Jaguars quarterback Nick Foles said the team is picking up the new offense well but has a “ways to go.”
JACKSONVILLE, Fla. — Installing a new offense, especially with a new quarterback, is a time-consuming process, especially when it comes to translating what’s written in the playbook onto the practice field.
That’s what the Jacksonville Jaguars are going through this spring, but they have an advantage: The offensive coordinator and quarterback were on the same page before either got to Jacksonville.
John DeFilippo was Nick Foles‘ position coach in 2017, when Foles replaced an injured Carson Wentz and led Philadelphia to a Super Bowl championship. What they went through together in the final three weeks of the season and playoffs has made for a much smoother installation.
“[Foles] has been great for everybody,” DeFilippo said. “He’s been great for the coaches. He’s been great for the players. He’s been great for me. He’s been great in the meetings. He’s not afraid to speak up and say, ‘Hey, this is the way I see a route run. This is the way I see this pass thrown. This is the way I see this formation lined up.’ He’s been awesome that way and just getting everyone on the same page.”
Frank Reich was the Eagles’ offensive coordinator in 2017, and Wentz was one of the front-runners to be the league’s MVP before he tore his left ACL in Week 14. The next three weeks were a process of adjusting the offense to Foles’ strengths and preferences, and DeFilippo was heavily involved.
When the two were reunited in March in Jacksonville, DeFilippo, who left the Eagles in 2018 to be the Minnesota Vikings offensive coordinator, and Foles didn’t have to spend much time figuring out what Foles is most comfortable running.
There has still been a transition period — DeFilippo’s offense is slightly different than Reich’s — but not to the extent that there would normally be with a coordinator and quarterback who don’t have a history.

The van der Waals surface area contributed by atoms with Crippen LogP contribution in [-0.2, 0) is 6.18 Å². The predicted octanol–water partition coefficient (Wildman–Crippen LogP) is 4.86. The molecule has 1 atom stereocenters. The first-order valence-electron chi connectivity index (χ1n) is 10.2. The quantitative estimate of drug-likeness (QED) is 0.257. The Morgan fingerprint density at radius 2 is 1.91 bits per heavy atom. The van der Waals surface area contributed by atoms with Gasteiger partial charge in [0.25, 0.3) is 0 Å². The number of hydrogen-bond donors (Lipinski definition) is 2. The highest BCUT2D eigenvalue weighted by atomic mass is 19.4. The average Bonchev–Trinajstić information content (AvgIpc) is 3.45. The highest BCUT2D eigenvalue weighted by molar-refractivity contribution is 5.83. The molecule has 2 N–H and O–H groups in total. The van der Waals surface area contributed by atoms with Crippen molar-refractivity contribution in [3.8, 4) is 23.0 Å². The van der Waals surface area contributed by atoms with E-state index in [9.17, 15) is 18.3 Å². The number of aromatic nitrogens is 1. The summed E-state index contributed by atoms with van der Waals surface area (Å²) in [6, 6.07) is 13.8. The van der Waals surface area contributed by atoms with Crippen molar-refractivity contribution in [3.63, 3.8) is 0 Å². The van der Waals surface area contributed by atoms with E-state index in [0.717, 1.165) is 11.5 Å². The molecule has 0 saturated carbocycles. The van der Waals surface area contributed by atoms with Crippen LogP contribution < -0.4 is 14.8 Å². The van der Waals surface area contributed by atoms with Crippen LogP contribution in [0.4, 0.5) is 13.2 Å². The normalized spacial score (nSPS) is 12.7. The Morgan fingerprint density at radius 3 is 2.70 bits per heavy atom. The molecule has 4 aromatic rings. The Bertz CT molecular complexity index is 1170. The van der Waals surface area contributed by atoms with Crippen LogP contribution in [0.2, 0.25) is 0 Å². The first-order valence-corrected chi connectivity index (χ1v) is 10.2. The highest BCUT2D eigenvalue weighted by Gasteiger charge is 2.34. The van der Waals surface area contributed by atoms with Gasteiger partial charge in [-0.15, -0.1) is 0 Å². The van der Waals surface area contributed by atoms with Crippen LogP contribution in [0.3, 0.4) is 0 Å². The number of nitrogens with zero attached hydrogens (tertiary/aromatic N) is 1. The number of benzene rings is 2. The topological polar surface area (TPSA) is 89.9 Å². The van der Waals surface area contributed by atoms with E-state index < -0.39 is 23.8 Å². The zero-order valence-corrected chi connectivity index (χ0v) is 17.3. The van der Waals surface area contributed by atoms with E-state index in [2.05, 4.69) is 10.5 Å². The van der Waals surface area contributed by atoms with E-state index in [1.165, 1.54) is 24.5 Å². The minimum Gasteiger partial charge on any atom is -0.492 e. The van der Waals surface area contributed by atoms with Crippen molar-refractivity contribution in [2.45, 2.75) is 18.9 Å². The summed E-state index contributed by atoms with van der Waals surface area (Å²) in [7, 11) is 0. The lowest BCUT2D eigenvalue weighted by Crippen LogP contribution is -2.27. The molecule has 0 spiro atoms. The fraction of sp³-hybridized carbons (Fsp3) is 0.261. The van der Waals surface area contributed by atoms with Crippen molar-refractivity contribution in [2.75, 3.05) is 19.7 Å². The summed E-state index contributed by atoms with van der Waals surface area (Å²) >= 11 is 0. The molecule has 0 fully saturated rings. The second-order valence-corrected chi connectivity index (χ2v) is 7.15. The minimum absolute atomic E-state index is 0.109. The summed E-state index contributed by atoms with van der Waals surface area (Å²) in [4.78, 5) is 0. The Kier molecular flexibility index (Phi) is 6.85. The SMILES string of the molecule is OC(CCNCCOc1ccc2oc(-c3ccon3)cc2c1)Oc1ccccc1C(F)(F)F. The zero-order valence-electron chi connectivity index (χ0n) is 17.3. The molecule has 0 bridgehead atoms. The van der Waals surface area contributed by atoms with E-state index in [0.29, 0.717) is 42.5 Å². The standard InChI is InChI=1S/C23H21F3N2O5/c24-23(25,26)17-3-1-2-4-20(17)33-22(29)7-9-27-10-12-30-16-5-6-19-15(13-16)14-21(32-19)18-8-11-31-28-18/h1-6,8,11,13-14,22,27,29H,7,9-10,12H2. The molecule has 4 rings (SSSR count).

“There is obviously a lot of new stuff,” Foles said. “We have been able to go through the install a few times, and Flip [DeFilippo] does a great job of describing it. [Quarterbacks coach] Scott [Milanovich] does a great job in the QB room of really going into even more details on the plays. He is someone where we can really discuss the ins and outs, and that really helps a lot. Guys are just doing a good job of picking up the installations. We still have a ways to go.
“There are some similarities [to what he ran in Philadelphia], but there are enough differences for it to be different.”
It took awhile for the Eagles to make the adjustment to what best fit Foles in 2017. He completed 54 percent of his passes for 439 yards and five touchdowns with two interceptions in the final three games. In the Eagles’ three playoff victories, however, he completed 72.6 percent of his passes for 971 yards and six touchdowns with one interception.
One thing that changed in the offense was more passes to running backs. Backs caught 41 passes in Weeks 1-14 with Wentz as the starter. In the six games with Foles as the starter (three regular-season and three playoff games), backs caught 28 passes.
“If you look at the history, I like getting the ball to the back at different times,” Foles said. “They are a huge part of the offense. Getting them out in a five-man pro [formation], getting them in an empty formation — hey, if their protection is checked in, getting them out so we have another guy down there. If we check it down, you have to get the first down.”
The biggest advantage of having worked with Foles? DeFilippo said it’s almost like having an additional coach during the installation.
“As a coach, you install it, but then when those guys go in the locker room and they spend time with each other, if they have a question, a lot of times they’re more comfortable going to ask him than a coach — at times,” DeFilippo said. “So I think Nick, being a guy that is a studious guy and really understands the plan and what we’re trying to accomplish, is really good at that.”